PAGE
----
Business Start-Up Costs and Preparing a Cash Flow Budget
Updated: Dec 10, 2019
An important part of any business, before it’s even opened, is a cash flow budget. A cash flow budget is used in a variety of ways in business but it is absolutely crucial for someone who is thinking about starting or buying a business. When going into business you need to be thinking ahead and planning your future, and a cash flow budget is a tool that will allow you to do this. It will help you to determine your future finances, budget for each month, and make a decision as to whether going into business is the right step for you.
A cash flow budget involves estimating your future expenses and income and provides you with a budget to work towards each month once you’re in business.
Before anything else, there are going to be costs associated with getting your business off the ground. You can break your business start-up costs into two main sections. The first is your capital expenditure, this is money you will spend in order to open your business, it might include things such as equipment, furniture, tools, vehicles, legal advice, and marketing. Every business will be different so you might need to do some research. These are the costs that are crucial to you starting your business, things that need to happen before you’re in business! You may require funding for this stage of your business, all of this has been covered in our how to fund your start-up blog.
Following that will have your ongoing costs, which are the typical costs that are associated with keeping your business open and running, we will talk more about these in detail below. Each business is different at this stage, because some businesses may just need to outlay the capital expenditure costs to open the doors and then they have money coming in to cover the ongoing costs. Such as a coffee shop, they will need to buy the equipment, furniture, products and pay a month's rent before they’re open but then the money they are making each day should cover the cost of running the business. They would need to estimate how many coffees they will need to sell each day to break even before they are making a profit, so they have a clear idea each day how successful they were.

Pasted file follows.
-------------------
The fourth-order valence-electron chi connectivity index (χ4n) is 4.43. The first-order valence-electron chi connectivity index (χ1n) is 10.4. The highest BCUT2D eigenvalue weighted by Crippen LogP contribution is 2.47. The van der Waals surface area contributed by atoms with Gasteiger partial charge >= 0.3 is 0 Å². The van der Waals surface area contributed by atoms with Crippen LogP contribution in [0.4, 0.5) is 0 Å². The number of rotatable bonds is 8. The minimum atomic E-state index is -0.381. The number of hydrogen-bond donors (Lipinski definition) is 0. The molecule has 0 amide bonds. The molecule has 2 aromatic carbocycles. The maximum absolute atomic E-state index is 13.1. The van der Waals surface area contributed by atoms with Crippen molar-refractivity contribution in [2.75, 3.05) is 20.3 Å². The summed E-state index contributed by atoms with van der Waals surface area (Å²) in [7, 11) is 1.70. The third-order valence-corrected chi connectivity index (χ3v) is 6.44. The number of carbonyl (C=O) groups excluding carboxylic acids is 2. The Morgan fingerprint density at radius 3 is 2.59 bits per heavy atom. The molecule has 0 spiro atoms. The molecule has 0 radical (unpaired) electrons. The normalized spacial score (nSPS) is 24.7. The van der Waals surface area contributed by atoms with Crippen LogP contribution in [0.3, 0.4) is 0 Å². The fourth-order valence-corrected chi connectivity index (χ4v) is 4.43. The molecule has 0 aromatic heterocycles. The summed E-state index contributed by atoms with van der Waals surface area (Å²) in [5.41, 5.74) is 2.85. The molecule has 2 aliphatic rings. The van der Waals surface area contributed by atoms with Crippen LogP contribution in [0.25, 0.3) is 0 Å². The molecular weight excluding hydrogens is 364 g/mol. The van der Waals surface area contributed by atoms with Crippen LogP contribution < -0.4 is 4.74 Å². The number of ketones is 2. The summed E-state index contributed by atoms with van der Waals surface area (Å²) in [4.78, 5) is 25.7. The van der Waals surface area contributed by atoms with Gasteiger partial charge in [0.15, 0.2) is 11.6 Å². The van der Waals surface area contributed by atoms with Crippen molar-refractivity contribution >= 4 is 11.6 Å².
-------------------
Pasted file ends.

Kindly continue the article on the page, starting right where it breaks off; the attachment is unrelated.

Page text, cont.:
Whereas if you were going into business as a builder you may not be paid for your first project for several months, you will be required to put things on account or pay your employees weekly, before being paid for the job. Preparing a cash flow budget will allow you to break down the costs you can expect in those months and ensure you have enough savings behind you to get through those times. In this case, this business would need to plan to have enough savings or funds to cover several months of business without income, as well as the capital expenditure costs before starting.
You can use a cash flow budget to break down your ongoing costs into different categories and give you a guide each month for what you should be spending and earning. The different categories can be broken down into income, direct costs, operating expenses, employment expenses, and financing expenses.
Everyone loves income, so let’s cover that first! Your first point of income is obvious, the work you’re doing, the service you’re providing or the products you are selling, you want to make sure you’re being paid for of course! But there are a couple of other types of income you could expect, these could come in the form of financing if you applied and were approved for a business loan, and also government grants, which are both discussed in our blog about how to fund your start-up. This is noted at the beginning of your cash flow budget, you will initially have the money you start with (savings or financing) and then your predicted weekly/monthly income.